National Environmental Policy Act Compliance for Applications for Permit to Drill where the National Environmental Policy Act prepared to support the authorizing lease is under review related to litigation

PIM 2022-001
Permanent Instruction Memorandum

United States

In Reply Refer To:

1790, 3000, 3160 (HQ-100) P

To:Headquarter Office and Field Office Officials
From:Deputy Director, Policy and Programs
Subject:National Environmental Policy Act Compliance for Applications for Permit to Drill where the National Environmental Policy Act prepared to support the authorizing lease is under review related to litigation
Program Area:Litigation, Oil and Gas Leasing and Development

This Permanent Instruction Memorandum (PIM) provides guidance for the Bureau of Land Management’s (BLM) processing and review of Applications for Permits to Drill (APD) in instances where a federal court has directed further review of the analysis supporting the Agency’s decision to issue the lease or the BLM has decided to complete further review for consistency with court decisions.  It applies particularly to environmental analysis that BLM prepares to comply with the National Environmental Policy Act (NEPA). This guidance provides direction about how the BLM should strengthen the environmental analysis for proposals to develop oil and gas when the environmental analysis for issuance of the lease has been remanded to BLM for additional review, or when BLM has directed further review of the analysis supporting the lease. It applies to both APDs processed individually and those for which environmental analysis will be completed under a Master Development Plan (MDP).[1]


When reviewing an APD, the BLM’s practice has included tiering the environmental analysis for the APD or MDP to the environmental analysis that supports the leasing decision. When BLM reassesses the environmental analysis for the leasing decision absent court-ordered vacatur or other action cancelling or terminating the lease, the leases themselves remain in effect while BLM reviews and/or reworks the environmental analysis. In its reassessment of the pre-existing environmental analysis for the leasing decision, BLM in coordination with their regional solicitor may find that portions of the environmental analysis are outdated or otherwise in need of revision, in which case BLM should not rely on those portions of environmental analysis when approving an APD or MDP. Instead, BLM should ensure that any decision to approve the APD is supported by adequate supplemental or additional analysis.

As a general matter, therefore:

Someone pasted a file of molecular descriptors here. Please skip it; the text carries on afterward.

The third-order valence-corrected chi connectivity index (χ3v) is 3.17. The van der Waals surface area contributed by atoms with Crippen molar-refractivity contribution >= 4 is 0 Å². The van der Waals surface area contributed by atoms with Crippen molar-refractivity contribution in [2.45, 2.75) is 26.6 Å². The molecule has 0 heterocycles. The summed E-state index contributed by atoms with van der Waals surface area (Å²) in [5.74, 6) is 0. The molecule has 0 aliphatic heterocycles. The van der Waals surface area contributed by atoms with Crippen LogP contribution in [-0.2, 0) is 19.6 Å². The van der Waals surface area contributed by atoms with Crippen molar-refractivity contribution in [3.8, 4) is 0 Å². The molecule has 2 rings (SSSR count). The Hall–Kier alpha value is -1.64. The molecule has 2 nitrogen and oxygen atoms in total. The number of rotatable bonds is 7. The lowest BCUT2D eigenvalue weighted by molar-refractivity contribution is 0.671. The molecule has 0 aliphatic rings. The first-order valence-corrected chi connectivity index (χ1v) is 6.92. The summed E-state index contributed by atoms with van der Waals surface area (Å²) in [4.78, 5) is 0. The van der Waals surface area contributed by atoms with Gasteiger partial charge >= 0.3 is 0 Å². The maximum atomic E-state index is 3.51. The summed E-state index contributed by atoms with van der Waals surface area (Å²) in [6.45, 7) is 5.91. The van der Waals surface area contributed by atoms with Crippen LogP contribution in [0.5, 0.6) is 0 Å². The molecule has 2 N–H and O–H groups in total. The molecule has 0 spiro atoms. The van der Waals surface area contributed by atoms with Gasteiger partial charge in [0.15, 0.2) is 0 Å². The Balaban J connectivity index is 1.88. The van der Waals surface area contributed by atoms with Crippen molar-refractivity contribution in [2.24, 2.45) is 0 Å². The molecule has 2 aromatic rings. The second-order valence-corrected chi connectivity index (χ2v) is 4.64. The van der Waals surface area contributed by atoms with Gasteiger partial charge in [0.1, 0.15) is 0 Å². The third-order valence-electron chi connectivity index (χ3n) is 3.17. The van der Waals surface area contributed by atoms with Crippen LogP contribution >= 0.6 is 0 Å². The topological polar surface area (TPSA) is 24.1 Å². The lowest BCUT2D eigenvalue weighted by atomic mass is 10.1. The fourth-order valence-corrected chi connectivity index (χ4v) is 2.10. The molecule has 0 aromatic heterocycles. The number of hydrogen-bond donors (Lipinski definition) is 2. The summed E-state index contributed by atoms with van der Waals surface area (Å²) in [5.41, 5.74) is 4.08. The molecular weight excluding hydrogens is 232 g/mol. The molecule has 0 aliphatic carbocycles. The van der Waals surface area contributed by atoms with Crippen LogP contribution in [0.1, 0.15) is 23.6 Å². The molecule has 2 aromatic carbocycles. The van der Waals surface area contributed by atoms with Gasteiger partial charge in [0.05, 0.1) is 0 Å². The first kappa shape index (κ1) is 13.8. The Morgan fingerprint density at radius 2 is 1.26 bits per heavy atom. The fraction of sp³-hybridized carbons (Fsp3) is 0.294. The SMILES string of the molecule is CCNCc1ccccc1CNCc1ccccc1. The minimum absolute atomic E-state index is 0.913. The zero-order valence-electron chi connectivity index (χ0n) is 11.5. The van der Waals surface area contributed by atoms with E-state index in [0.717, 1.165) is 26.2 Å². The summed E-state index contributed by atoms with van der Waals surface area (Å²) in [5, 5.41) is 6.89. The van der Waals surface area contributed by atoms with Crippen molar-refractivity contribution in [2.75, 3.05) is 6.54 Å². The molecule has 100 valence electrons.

1. BLM offices should take particular care when processing APDs on leases for which the underlying environmental analysis is under further review, and coordinate closely with the personnel conducting the additional environmental review, as that review is ongoing, to identify areas where the environmental analysis for the underlying leasing decision requires replacement, modification, or supplementation to address any weaknesses in the leasing analysis that need to be addressed in order to support a decision on an APD or MDP.
  2. When BLM is revisiting any cumulative effects analysis for the underlying leasing decision (and/or re-evaluating effects of the leasing decision that are later in time or farther removed in distance from the APD) to inform the NEPA analysis for an APD or MDP, and BLM finds that the cumulative impacts analysis for the lease sale has weaknesses that require supplementation, modification, or replacement, the BLM staff reviewing an APD on a lease that was issued based on that lease decision should ensure that the analysis for the individual APD—including, as appropriate and/or required by law, analysis of greenhouse gas emissions, air quality, and impacts to lands with wilderness characteristics, special designations, cultural resources and special status species (including related habitat) etc.,—is reflected in the supplemental or additional environmental analysis for that APD or MDP.
  3. In deciding whether a categorical exclusion (CX) applies to BLM’s consideration of an APD, including the CXs provided for in Section 390 of the Energy Policy Act of 2005, BLM’s further review of the NEPA document(s) underlying the lease may raise a question as to whether those document(s) “analyzed . . . drilling” and therefore qualify for a categorical exclusion. 42 U.S.C. § 15942(b)(3). Accordingly, the BLM should not presume that the mere existence of underlying NEPA documentation is a sufficient basis for BLM to rely on a CX.